Networks make their mobile move
MTN and Vodacom are planning momentous steps that will change South Africa’s cellular industry more than at any time since the arrival of Cell C, and the latter also intends further big moves, writes ARTHUR GOLDSTUCK.
South Africa’s major mobile networks are infamous for keeping their plans close to their chests, but just lately they’ve been playing open cards. That’s not a pun on the SIM cards that define their businesses, but they are finally realising that the consumer sees those cards as a commodity item that can be mixed and matched at will.
The churn rate across the mobile networks is around 40%, which means four in every 10 active accounts disappears from the networks every year. Although most of these users tend to move on to new phone numbers on the same networks, this still represents a high cost as well as lost opportunity. The less actively a customer engages with the network, the fewer services the network is able to sell to that customer.
Of course, price is always the biggest incentive to change networks, as Cell C has demonstrated in recent months. The 99c per minute call rate announced by new CEO Alan Knott-Craig earlier this year electrified the market, and has enabled Cell C to begin growing market share.
The downside is that, while it has been picking up around 700 000 accounts a month, much of this is from churn within the network, as customers opt for a clean start, using the new tariffs. The net result is about 200 000 new customers a month, and Cell C finally breaking through the 9-million customer mark.
Knott-Craig believes that growth is also likely to come from a source that has been all but neglected: small business.
“The sector of business with 5-20 employees is the engine of the economy, but it’s been left out of the loop. There are great deals for corporations and consumers, but no real targeting of the people in the middle. That’s on our roadmap.
“Those guys run their businesses on such thin margins, and communications is so paramount to them, yet we haven’t done anything about it.”
So what would they want?” Knott-Craig asks before answering his own question: “They want free communication within their business. Is it possible to do that? If not free, then damn close. Because their world is not just business; they have another life, they still talk to mom, kids, and others, so they will still spend money there.”
Over at Vodacom, a new CEO has also taken the helm, succeeding the much-respected Pieter Uys. Barely weeks into the job, Shameel Joosub, who left Vodacom a few years ago to run Vodafone in Spain, also has big ideas for change.
“You can expect a change in our contract pricing before the end of this year, and on pre-paid early in January,” he said during a briefing this week. “We’ll make sure all our tariffs are competitive, meaning you’ll get great value for the equivalent amount of money.”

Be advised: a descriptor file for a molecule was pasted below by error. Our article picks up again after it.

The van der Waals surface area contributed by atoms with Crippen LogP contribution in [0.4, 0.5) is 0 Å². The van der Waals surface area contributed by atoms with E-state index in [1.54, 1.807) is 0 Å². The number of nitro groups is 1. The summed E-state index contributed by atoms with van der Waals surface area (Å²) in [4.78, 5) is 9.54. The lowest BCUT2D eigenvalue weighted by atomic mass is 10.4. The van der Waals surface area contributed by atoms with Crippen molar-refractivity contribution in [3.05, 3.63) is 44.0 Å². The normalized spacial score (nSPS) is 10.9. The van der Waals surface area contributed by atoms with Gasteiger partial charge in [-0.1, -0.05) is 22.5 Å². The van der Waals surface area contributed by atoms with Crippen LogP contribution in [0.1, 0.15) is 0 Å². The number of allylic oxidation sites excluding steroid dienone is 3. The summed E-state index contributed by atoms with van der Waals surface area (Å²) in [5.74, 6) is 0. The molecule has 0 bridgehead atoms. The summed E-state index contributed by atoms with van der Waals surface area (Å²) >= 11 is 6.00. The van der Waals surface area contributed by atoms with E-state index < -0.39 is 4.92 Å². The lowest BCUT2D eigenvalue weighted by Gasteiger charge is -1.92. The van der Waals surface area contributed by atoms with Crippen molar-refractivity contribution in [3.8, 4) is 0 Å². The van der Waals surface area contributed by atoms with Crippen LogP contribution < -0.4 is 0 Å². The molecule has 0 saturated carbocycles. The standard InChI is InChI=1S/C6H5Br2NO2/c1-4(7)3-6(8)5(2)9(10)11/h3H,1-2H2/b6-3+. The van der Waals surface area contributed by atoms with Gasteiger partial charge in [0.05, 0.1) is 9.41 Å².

It doesn’t stop there.
“You will see postpaid, data and international calling price changes in the coming months, and different integrated plans being offered,” says Joosub. “We are probably highly competitive by world standards on mobile data prices, but I think we need to push that. So you will see something similar in coming weeks on mobile Internet tariffs.”
Not to be outdone, MTN also declared this week it was planning to ratchet up its data offering, not on price, but on speed.
Kanagaratnam Lambotharan, Chief Technology Officer at MTN SA, revealed that MTN is “exploring the possibility of switching on commercial LTE network within 2012”. LTE stands for Long Term Evolution, and is usually synonymous with 4G networks that can run at speeds of 40-100Mbps, compared to the current 3G top speed of 21Mbps.
Lambotharan says MTN already has more than 200 LTE base stations ready in Johannesburg, Pretoria and Durban, with a total of 500 expected by the end of the year. This despite delays by both the regulator, icasa, and the Department of Communications, in awarding licences for 4G communications.
“Given that South Africa’s consumer appetite has tripled, with data consumption up by 200%, and that smartphones usage is up by 128%, the continued evolution of data speeds will bring massive changes to the user experience over the coming years,” says Lambotharan.
Less than 48 hours after the MTN announcement, Joosub announced that Vodacom would also launch its LTE service before the end of the year.
The next three months, it seems, will bring bigger changes than we’ve ever seen in the cellular industry in South Africa.
* Follow Arthur Goldstuck on Twitter on @art2gee or at www.gadget.co.za